I’ve tested it out, and do like it. It makes reading the comic book on a Kindle Fire quite acceptable. Somebody with slightly better vision would like it even better, but it definitely works.
That’s not going to get you the contemporary comics, but this is a nice option.
Yes, I’m partially mentioning this because of
which officially starts tomorrow.
I just want to take a moment to say I was sorry to hear about the fan who was struck by a car and killed outside the con yesterday. My sympathies go out to the fan’s family and friends.
I had somebody recently say that a post of mine in the Kindle community was “disingenuous”, and I felt really bad about that.
I thought I’d state my feelings about honesty, and I figured it wouldn’t hurt for you to know my position on that.
I’m not going to lie to you.
Now, I know, that’s what somebody usually says just before they lie to you, but it’s the truth.
Wait, now that sounds like the famous paradox, “Everything I say is a lie” (which was used in a Star Trek episode).
There is also this famous mind puzzle.
You have two beings: one of them always tells the truth and one of them always lies. You don’t know which one is the liar and which one is the truthteller. You can ask one of them a single question…how can you determine which one of them is which?
I’ll answer that after I tell you a bit more about how I feel.
Lying is wrong.
However, we do need to define lying. For me, you lie when you deliberately tell somebody something that you know isn’t true…usually for your personal gain and their loss.
An unspoken truth, for me, is not a lie.
A carefully worded statement that leads people to think a particular thing isn’t a lie.
A joke or acting is not a lie: the person knows you aren’t actually telling the truth.
I’m a trainer. My job is to change people’s behavior. I know, that’s not how a lot of trainers think about it. For me, there is a very big difference between educating (which I also do) and training.
Educating is just giving people information…they then decide what to do with it.
Training people is getting them to do something specific. That very often involves educating people, but that isn’t all of it. I always say, “You haven’t trained a dog to sit if it just knows what the word means.” In other words, you may be able to say, “Sit” and the dog knows what you want, but the dog may not do it. That dog hasn’t been trained to sit.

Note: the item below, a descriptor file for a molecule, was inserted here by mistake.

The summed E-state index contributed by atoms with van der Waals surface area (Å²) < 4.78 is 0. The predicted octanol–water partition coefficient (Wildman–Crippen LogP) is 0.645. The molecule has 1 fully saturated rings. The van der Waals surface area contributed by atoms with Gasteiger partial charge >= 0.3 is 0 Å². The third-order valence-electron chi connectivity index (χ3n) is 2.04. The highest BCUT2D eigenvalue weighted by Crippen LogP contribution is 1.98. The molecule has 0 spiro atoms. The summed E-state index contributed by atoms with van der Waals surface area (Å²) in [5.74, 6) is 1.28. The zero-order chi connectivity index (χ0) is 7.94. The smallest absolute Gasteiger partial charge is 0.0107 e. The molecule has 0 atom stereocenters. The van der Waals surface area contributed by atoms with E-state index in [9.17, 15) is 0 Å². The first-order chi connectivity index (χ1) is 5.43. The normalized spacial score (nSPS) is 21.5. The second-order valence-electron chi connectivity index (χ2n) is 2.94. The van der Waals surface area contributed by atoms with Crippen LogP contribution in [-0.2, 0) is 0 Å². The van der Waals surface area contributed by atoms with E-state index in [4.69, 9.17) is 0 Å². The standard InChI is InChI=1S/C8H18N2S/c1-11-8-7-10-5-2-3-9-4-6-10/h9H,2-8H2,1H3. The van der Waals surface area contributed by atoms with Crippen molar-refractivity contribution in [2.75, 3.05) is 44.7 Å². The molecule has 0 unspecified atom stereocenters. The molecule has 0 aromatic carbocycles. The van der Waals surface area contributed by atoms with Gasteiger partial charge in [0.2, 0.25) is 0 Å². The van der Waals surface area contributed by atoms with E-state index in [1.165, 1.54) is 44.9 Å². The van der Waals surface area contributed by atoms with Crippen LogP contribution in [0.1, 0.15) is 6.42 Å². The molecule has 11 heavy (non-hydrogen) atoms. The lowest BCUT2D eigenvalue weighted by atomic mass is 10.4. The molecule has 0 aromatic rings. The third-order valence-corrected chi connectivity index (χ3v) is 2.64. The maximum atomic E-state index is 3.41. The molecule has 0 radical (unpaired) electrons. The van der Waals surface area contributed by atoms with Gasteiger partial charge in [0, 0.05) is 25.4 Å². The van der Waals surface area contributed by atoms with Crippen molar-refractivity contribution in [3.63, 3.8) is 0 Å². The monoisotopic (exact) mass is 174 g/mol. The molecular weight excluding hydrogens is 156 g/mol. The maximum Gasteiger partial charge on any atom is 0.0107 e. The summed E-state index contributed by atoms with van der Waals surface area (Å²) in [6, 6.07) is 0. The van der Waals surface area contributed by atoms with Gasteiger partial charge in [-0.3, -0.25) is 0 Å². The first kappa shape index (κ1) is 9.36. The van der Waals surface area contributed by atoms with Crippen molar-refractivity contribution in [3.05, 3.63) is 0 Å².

That, by the way, is not to denigrate students. I don’t consider comparing a human to another species to be by definition an insult. I have considerable admiration for a lot of species.
When you train people, you need to convince them of the value of doing something a particular way. I don’t lie to my students…period. I do say things in a way that may make a particular choice feel positive to them…and I do feel it is positive.
Let me give you an example I’ve used when training trainers.
Let’s say you just learned something yesterday that you are presenting to somebody today. It’s completely possible for somebody to be able to train that well, depending on the complexity, of course.
If the trainer says, “When I was first learning this, I figured out that it was easier to do X,” that’s not a lie. The wording tends to suggest to the students that it was some time ago. If the same trainer were to say, “When I was first learning this yesterday,” it would make the students insecure. They wouldn’t trust the trainer as much to know the material, and therefore wouldn’t learn it as well.
“When I was first learning this” isn’t a lie. It is stated in a way that gives a certain impression.
Disingenuous to me suggested that I was deliberately lying, and I had a possibly undeserved emotional reaction to that.
So, I’m not going to lie to you. I may state things in a way to get you to think and feel the way I’d prefer, though.
Okay, back to that question with the truthteller and the liar.
The question is “If I were to ask the other being if you were the liar, what would they say?”
The liar knows the truthteller would give the true answer and say yes…but is going to lie about it and say “No”.
The truthteller knows that the liar is going to lie…and will say “Yes”.
There’s a good one to try on your friends.
This post by Bufo Calvin originally appeared in the I Love My Kindle blog.